OCTOBER 28, 2016—When it comes to drug busting, the U.S. Coast Guard had a record year.
According to the U.S. Coast Guard, the service and its interagency partners removed more than 416,600 pounds of cocaine worth over $5.6 billion in Fiscal Year 2016, which ran from Oct. 1, 2015, to Sept. 30, 2016. The service’s previous record was 367,700 pounds of cocaine removed in Fiscal Year 2008.
“This impressive record not only reflects the extraordinary accomplishments of the men and women of the U.S. Coast Guard but the continued threat our nation faces from transnational criminal organizations determined to move drugs into our country by any means necessary,” says Homeland Security Secretary Jeh C. Johnson.
Overall for the Fiscal Year 2016, Coast Guardsmen also apprehended 585 suspected drug smugglers, which is also a new record for the service, up from 503 suspected drug smugglers in Fiscal Year 2015. Of those apprehended, 465 were transferred to the U.S. for prosecution, another service record.
“These prosecutions erode and undermine the supply channels critical to the operations of drug kingpins who prey on our citizens with highly addictive drugs and spread violence throughout our hemisphere,” says VADM Fred Midgette, Commander, Coast Guard Pacific Area. “From 2002 to 2011, information obtained from suspects apprehended by the Coast Guard contributed to the arrest and extradition of more than 75 percent of drug kingpins.”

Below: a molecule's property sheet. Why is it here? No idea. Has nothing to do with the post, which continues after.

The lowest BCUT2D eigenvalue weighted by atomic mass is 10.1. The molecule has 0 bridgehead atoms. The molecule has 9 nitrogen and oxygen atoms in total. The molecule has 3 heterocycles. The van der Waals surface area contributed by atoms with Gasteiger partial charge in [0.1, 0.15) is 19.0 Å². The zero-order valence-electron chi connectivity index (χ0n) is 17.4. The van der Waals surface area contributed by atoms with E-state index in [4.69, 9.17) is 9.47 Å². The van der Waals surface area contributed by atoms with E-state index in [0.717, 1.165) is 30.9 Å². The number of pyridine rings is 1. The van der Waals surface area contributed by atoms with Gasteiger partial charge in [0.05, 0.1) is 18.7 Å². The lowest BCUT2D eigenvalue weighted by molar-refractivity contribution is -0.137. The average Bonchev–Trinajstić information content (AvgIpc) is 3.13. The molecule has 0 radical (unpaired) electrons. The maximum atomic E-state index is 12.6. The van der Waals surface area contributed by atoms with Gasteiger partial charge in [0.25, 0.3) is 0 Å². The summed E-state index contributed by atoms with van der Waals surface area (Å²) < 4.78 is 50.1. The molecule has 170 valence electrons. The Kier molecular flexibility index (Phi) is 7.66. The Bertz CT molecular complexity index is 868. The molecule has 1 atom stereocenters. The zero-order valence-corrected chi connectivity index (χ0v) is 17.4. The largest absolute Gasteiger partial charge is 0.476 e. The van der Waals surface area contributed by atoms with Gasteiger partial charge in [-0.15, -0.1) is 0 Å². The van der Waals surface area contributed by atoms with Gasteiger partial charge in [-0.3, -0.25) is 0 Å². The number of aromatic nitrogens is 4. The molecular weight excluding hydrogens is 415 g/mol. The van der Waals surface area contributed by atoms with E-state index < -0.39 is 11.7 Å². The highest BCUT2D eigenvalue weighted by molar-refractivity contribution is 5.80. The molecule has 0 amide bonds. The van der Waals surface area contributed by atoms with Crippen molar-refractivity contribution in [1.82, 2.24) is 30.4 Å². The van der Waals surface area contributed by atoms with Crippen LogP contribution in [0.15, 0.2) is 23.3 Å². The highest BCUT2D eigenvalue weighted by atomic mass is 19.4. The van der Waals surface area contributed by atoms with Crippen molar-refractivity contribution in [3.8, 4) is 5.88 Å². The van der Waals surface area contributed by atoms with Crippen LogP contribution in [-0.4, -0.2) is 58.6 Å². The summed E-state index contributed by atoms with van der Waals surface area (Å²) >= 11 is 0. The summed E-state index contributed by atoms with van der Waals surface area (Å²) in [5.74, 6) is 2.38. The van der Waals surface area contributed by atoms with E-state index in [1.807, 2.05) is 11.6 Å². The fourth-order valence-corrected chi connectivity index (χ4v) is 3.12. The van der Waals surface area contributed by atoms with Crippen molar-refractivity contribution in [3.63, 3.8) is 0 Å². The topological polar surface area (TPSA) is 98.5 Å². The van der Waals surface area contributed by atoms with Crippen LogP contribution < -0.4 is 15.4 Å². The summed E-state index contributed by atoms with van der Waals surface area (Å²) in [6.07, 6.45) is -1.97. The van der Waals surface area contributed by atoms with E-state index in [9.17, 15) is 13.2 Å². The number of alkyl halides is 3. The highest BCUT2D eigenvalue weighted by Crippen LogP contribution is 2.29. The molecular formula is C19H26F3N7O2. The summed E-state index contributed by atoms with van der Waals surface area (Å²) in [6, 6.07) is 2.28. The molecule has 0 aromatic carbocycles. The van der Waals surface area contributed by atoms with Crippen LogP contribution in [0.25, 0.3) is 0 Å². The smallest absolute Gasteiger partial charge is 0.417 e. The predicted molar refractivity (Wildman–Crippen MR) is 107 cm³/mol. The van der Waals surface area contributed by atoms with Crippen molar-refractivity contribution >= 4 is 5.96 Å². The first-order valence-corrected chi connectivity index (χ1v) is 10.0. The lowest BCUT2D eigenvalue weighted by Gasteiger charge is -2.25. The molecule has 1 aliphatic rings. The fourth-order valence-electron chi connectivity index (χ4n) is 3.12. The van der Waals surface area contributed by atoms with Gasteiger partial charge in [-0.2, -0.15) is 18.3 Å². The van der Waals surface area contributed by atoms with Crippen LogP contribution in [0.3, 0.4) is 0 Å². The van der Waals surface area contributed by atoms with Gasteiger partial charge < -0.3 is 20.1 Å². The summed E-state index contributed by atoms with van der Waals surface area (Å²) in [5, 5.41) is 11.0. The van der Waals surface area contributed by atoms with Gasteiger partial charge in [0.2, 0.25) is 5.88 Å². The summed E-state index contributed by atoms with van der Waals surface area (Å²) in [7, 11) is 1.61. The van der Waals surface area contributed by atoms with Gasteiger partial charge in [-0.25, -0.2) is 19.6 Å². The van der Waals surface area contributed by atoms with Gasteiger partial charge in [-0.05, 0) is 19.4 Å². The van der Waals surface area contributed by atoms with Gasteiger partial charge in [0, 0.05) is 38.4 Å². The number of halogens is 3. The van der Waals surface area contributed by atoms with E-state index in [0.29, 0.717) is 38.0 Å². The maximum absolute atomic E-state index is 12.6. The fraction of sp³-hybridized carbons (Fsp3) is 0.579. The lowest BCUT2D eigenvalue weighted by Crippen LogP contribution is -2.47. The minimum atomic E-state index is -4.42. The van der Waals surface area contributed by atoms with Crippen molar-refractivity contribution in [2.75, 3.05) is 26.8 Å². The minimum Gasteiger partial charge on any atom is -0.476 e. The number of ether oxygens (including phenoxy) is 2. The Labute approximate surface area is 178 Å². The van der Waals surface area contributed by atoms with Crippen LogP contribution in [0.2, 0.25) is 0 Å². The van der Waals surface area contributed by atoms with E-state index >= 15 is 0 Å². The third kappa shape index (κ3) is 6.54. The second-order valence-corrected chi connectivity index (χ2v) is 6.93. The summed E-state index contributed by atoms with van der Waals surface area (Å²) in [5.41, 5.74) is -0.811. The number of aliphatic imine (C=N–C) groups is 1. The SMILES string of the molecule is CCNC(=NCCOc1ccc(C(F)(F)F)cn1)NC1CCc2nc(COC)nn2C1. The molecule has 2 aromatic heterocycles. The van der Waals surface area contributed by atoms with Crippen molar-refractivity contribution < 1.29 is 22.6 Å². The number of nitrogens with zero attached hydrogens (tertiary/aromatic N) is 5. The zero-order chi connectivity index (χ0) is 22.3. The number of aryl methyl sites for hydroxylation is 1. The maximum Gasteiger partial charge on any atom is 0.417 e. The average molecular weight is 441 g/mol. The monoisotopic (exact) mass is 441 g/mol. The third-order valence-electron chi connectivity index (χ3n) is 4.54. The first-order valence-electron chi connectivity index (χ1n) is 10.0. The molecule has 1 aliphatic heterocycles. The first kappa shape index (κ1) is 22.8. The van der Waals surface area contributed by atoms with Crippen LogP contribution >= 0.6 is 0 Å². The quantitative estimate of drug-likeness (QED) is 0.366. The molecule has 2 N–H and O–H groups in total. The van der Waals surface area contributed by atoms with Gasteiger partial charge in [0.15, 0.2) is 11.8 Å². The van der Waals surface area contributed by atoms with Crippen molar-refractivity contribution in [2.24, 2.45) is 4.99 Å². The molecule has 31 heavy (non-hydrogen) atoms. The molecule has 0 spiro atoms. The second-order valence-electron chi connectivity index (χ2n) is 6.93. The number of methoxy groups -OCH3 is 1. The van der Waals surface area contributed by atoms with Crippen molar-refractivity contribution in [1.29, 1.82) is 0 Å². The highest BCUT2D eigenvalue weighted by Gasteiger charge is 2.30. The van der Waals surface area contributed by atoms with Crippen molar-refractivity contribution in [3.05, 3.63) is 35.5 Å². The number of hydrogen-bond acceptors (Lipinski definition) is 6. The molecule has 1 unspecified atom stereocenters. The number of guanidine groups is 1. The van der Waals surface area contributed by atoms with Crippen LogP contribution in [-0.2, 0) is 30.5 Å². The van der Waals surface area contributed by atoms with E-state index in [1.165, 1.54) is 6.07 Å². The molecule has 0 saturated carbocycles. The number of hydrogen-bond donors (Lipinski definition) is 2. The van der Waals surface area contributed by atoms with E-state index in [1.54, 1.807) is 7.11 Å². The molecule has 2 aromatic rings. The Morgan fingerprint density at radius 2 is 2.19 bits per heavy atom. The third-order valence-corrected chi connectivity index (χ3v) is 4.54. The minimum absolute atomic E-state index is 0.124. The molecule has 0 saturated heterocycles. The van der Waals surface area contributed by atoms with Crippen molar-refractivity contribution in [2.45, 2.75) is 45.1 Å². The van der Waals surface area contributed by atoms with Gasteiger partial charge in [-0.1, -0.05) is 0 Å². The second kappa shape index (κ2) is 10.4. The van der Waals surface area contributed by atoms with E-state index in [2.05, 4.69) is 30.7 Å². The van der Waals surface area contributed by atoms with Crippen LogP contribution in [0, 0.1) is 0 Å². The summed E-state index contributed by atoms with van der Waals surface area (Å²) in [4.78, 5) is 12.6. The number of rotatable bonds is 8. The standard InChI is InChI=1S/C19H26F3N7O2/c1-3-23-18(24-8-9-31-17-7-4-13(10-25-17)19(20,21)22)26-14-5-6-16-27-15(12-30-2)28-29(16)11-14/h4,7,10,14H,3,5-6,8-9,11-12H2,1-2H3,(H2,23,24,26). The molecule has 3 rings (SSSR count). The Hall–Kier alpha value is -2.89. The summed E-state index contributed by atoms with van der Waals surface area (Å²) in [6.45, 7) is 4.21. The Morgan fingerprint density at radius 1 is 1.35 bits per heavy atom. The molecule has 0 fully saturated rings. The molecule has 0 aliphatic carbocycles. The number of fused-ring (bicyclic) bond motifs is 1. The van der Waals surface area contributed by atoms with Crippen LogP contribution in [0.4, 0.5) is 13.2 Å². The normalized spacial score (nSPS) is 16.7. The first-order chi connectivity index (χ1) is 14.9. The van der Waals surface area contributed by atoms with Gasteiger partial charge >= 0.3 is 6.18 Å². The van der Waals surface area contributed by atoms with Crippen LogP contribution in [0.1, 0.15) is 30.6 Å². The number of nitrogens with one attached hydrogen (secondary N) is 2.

Yesterday in San Diego, the crew of the USCG Cutter Waesche offloaded more than 39,000 pounds of cocaine worth over $531 million, which came from some of the Coast Guard’s final interdictions in Fiscal Year 2016. In all, the crew turned over narcotics from 25 separate busts that occurred in the Pacific Ocean off the coasts of Central and South America.
The Coast Guard surged assets, including cutters and personnel, to known drug transit zones in 2014 as part of its Western Hemisphere Strategy. This surge is aimed, in part, at combating the threat of transnational organized crime networks responsible for increased violence and instability in the Western Hemisphere. The gangs, cartels and other illegal organizations throughout the Western Hemisphere that make up these transnational organized crime networks have reach and influence throughout South, Central and North America.
The Coast Guard conducts counternarcotics operations as part of a U.S. government effort to dismantle transnational organized crime networks. These efforts include Joint interagency Task Force South, which is a national task force that executes detection and monitoring of illicit trafficking across all domains; Eleventh and Seventh Coast Guard Districts in Alameda and Miami, respectively, which coordinate the interdiction and seizure of the narcotics and suspects; and numerous U.S. Attorneys’ Offices that coordinate the investigation and prosecution of drug smuggling cases.